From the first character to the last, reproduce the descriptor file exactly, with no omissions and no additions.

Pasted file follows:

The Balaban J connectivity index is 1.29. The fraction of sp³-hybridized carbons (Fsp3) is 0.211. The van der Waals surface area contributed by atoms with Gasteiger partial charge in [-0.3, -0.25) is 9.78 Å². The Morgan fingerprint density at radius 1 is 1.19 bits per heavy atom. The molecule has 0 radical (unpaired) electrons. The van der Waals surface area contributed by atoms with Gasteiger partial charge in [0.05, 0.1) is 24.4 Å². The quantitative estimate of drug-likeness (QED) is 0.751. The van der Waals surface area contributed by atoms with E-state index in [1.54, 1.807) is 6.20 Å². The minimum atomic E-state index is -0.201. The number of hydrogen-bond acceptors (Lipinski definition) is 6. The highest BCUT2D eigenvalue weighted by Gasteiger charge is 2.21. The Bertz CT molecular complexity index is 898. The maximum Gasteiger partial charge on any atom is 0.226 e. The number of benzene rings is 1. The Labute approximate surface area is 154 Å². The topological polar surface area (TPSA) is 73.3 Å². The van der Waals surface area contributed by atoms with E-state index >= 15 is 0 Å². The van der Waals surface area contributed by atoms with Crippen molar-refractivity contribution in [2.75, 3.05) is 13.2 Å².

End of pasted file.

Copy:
The Balaban J connectivity index is 1.29. The fraction of sp³-hybridized carbons (Fsp3) is 0.211. The van der Waals surface area contributed by atoms with Gasteiger partial charge in [-0.3, -0.25) is 9.78 Å². The Morgan fingerprint density at radius 1 is 1.19 bits per heavy atom. The molecule has 0 radical (unpaired) electrons. The van der Waals surface area contributed by atoms with Gasteiger partial charge in [0.05, 0.1) is 24.4 Å². The quantitative estimate of drug-likeness (QED) is 0.751. The van der Waals surface area contributed by atoms with E-state index in [1.54, 1.807) is 6.20 Å². The minimum atomic E-state index is -0.201. The number of hydrogen-bond acceptors (Lipinski definition) is 6. The highest BCUT2D eigenvalue weighted by Gasteiger charge is 2.21. The Bertz CT molecular complexity index is 898. The maximum Gasteiger partial charge on any atom is 0.226 e. The number of benzene rings is 1. The Labute approximate surface area is 154 Å². The topological polar surface area (TPSA) is 73.3 Å². The van der Waals surface area contributed by atoms with E-state index >= 15 is 0 Å². The van der Waals surface area contributed by atoms with Crippen molar-refractivity contribution in [2.75, 3.05) is 13.2 Å².